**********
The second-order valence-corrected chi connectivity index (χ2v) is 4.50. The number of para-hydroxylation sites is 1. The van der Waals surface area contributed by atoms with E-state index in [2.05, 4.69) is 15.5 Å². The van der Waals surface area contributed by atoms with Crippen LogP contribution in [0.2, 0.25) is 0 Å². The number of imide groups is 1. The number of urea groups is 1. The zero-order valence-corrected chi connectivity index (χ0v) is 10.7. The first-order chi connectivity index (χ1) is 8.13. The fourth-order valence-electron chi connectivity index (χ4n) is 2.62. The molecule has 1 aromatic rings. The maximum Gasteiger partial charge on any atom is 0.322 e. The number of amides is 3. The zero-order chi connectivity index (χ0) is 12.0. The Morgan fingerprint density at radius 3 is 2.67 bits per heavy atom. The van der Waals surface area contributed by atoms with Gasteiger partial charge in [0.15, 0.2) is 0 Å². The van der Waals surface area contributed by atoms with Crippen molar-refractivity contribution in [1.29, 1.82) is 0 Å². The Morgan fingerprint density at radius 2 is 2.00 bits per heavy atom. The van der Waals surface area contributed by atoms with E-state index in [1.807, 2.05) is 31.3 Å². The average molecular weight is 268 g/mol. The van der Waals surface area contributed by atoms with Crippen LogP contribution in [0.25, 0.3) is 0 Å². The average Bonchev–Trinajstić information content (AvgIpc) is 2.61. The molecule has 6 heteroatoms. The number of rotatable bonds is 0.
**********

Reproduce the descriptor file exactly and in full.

The second-order valence-corrected chi connectivity index (χ2v) is 4.50. The number of para-hydroxylation sites is 1. The van der Waals surface area contributed by atoms with E-state index in [2.05, 4.69) is 15.5 Å². The van der Waals surface area contributed by atoms with Crippen LogP contribution in [0.2, 0.25) is 0 Å². The number of imide groups is 1. The number of urea groups is 1. The zero-order valence-corrected chi connectivity index (χ0v) is 10.7. The first-order chi connectivity index (χ1) is 8.13. The fourth-order valence-electron chi connectivity index (χ4n) is 2.62. The molecule has 1 aromatic rings. The maximum Gasteiger partial charge on any atom is 0.322 e. The number of amides is 3. The zero-order chi connectivity index (χ0) is 12.0. The Morgan fingerprint density at radius 3 is 2.67 bits per heavy atom. The van der Waals surface area contributed by atoms with Gasteiger partial charge in [0.15, 0.2) is 0 Å². The van der Waals surface area contributed by atoms with Crippen molar-refractivity contribution in [1.29, 1.82) is 0 Å². The Morgan fingerprint density at radius 2 is 2.00 bits per heavy atom. The van der Waals surface area contributed by atoms with E-state index in [1.807, 2.05) is 31.3 Å². The average molecular weight is 268 g/mol. The van der Waals surface area contributed by atoms with Crippen LogP contribution in [0.25, 0.3) is 0 Å². The average Bonchev–Trinajstić information content (AvgIpc) is 2.61. The molecule has 6 heteroatoms. The number of rotatable bonds is 0.